While at a considerable distance from Earth in astronomical terms, a suitable planet had been located. It was to be christened Terra Secundus. Forging onward, the next topic was the means by which the exodus would occur. It was only then the rank and file learned a fleet of colony ships had been and were still being constructed at a myriad of clandestine sites around the globe. Each had the capacity to transport 25,000 subjects, specimens of plant and animal life and a cargo of materials deemed necessary to establish a sustainable beachhead.

At present 200 craft existed with their complement having been chosen with particular regard to the skills necessary for survival and propagation. The limitations of man’s technology meant the journey would require three years with the colonists in suspended sleep while only a skeleton crew operated the fleet. Any sort of communication would be impossible but the necessity for additional ships to follow in their footsteps was unavoidable. To that end, twenty ships per month would be completed and launched with their passengers to be determined by the most complex lottery every conceived. The addresses concluded with the premise that every industry, every manufacturing process, every human endeavor worldwide would need to be converted to fleet construction.

Six months, to the day, later the Spero Hominis fleet slipped the surly bonds of Earth and thundered into the unknown. There was of necessity so much that still remained unknown to the billions who turned their faces heavenward with hope swelling in their hearts. There would be no place for the very young, the very old, the physically or mentally challenged, and for so very many others amidst the stars. No mention was made that an estimated 7% of those in their sleep cubicles aboard the ships would never revive. That it was most unlikely the raw materials or time remained to convey all of the worthy off-planet before the end was not spoken of.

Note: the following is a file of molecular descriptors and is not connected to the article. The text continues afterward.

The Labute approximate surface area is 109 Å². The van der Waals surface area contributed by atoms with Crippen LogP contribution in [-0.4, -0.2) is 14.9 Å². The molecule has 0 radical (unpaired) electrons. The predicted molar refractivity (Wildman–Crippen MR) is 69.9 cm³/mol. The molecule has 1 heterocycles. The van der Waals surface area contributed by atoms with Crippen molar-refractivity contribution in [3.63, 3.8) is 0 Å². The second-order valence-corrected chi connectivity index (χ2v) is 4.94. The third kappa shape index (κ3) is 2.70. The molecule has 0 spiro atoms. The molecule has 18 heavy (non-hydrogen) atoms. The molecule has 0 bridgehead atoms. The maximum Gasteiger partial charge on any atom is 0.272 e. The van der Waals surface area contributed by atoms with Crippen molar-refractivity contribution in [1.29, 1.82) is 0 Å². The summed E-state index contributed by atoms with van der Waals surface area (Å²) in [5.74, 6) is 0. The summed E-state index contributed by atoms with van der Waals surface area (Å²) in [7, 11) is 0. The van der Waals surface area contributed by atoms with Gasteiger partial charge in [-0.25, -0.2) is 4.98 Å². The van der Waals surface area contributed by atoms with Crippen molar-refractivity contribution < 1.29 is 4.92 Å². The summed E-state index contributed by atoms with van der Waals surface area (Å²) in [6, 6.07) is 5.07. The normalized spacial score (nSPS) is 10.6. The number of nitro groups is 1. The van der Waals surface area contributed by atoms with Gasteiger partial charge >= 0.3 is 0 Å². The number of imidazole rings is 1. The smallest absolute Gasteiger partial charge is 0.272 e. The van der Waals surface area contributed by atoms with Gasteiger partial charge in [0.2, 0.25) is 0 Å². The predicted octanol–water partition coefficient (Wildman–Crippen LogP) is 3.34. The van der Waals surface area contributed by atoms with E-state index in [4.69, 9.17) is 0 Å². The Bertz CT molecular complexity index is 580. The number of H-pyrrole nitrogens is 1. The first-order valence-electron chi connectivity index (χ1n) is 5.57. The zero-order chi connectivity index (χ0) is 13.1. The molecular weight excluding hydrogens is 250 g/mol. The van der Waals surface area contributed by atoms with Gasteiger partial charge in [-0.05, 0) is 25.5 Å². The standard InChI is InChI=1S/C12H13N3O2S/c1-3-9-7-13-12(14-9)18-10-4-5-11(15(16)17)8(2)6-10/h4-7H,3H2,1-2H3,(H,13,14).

In tribute to Humanity’s worthiness to survive, had all of this been known it would have changed very little. The future had been, and always would be, an enigma. The inconceivable, the unthinkable, the unimaginable were a given. Had fear of the unknown fettered the human spirit so easily then so much would never have been achieved. Thus, every night dreams of faith still filled the minds of those left behind. And for as long as dreams were still possible, they would continue, for this had been and always would be the greatest strength of Man. 


  1. Yes, our ability to dream, to strive, to reach for that beyond our fingertips, is what makes humanity strong. You've said it well. We are survivors.

  2. A strong piece Jeff, and the room to dream almost always determines our future!

  3. Fear has its first instance of immobility - but soon it is the impetus to act! Very well said.

  4. Ah, to dream and be able to act upon those dreams is the very essence of forward thinking people, those who would not allow a manifestation of doom to deter them. Great tale, my friend.


  5. Powerful stuff here, Jeff, well done!
    BTW, our minion telepathy is obviously in sync, as my story also features a generation ship.
    There are some really great tales written for this project. I'm proud to be aboard.

  6. That last sentence was so utterly perfect, I want to frame it and hang it on my wall! What a cleverly constructed reflection of the music, Jeff! Inspiring & awesome rolled into one:)

  7. It makes me think of that saying "Whatever the mind can conceive and believe, it can achieve..."
    A powerful story which reinforces the power of the indomitable human spirit.
    Happy New Year!

  8. Well done, Jeff! This was like the Magna Carta of the collaboration...very powerful. Your style immediately put me in a futuristic frame of mind. And that last sentence—quoteworthy.

    M.L. Swift, Writer: The Best is Yet to Come

  9. Without dreams, where would we be? A powerful piece!

    The Warrior Muse